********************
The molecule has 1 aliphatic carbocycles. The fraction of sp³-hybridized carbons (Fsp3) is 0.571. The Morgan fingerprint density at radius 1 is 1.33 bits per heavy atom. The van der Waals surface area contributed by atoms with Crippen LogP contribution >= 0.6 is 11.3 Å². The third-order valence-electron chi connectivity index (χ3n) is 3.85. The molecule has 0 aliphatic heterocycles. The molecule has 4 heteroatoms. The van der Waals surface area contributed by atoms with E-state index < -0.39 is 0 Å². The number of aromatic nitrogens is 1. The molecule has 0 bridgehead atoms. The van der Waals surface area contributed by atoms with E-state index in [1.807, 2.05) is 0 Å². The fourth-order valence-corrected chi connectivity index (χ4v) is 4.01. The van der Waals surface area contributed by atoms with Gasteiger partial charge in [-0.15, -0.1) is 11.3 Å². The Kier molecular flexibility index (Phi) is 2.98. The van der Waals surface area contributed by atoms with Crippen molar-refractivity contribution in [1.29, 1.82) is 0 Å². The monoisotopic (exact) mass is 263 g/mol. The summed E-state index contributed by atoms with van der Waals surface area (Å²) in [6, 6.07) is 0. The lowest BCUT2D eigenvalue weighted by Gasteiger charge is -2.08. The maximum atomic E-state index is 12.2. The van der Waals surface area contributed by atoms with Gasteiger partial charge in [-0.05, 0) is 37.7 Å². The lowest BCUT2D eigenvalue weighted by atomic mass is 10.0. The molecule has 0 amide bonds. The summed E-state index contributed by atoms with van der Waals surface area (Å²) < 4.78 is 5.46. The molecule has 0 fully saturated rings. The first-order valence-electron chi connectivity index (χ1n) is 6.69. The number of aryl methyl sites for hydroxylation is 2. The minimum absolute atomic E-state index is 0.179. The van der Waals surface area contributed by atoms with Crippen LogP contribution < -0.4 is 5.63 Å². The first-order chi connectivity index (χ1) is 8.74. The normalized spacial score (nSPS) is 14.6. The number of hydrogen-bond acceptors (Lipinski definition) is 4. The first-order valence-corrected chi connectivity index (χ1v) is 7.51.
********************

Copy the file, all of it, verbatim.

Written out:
The molecule has 1 aliphatic carbocycles. The fraction of sp³-hybridized carbons (Fsp3) is 0.571. The Morgan fingerprint density at radius 1 is 1.33 bits per heavy atom. The van der Waals surface area contributed by atoms with Crippen LogP contribution >= 0.6 is 11.3 Å². The third-order valence-electron chi connectivity index (χ3n) is 3.85. The molecule has 0 aliphatic heterocycles. The molecule has 4 heteroatoms. The van der Waals surface area contributed by atoms with E-state index < -0.39 is 0 Å². The number of aromatic nitrogens is 1. The molecule has 0 bridgehead atoms. The van der Waals surface area contributed by atoms with E-state index in [1.807, 2.05) is 0 Å². The fourth-order valence-corrected chi connectivity index (χ4v) is 4.01. The van der Waals surface area contributed by atoms with Gasteiger partial charge in [-0.15, -0.1) is 11.3 Å². The Kier molecular flexibility index (Phi) is 2.98. The van der Waals surface area contributed by atoms with Crippen molar-refractivity contribution in [1.29, 1.82) is 0 Å². The monoisotopic (exact) mass is 263 g/mol. The summed E-state index contributed by atoms with van der Waals surface area (Å²) in [6, 6.07) is 0. The lowest BCUT2D eigenvalue weighted by Gasteiger charge is -2.08. The maximum atomic E-state index is 12.2. The van der Waals surface area contributed by atoms with Gasteiger partial charge in [-0.05, 0) is 37.7 Å². The lowest BCUT2D eigenvalue weighted by atomic mass is 10.0. The molecule has 0 amide bonds. The summed E-state index contributed by atoms with van der Waals surface area (Å²) < 4.78 is 5.46. The molecule has 0 fully saturated rings. The first-order valence-electron chi connectivity index (χ1n) is 6.69. The number of aryl methyl sites for hydroxylation is 2. The minimum absolute atomic E-state index is 0.179. The van der Waals surface area contributed by atoms with Crippen LogP contribution < -0.4 is 5.63 Å². The first-order chi connectivity index (χ1) is 8.74. The normalized spacial score (nSPS) is 14.6. The number of hydrogen-bond acceptors (Lipinski definition) is 4. The first-order valence-corrected chi connectivity index (χ1v) is 7.51.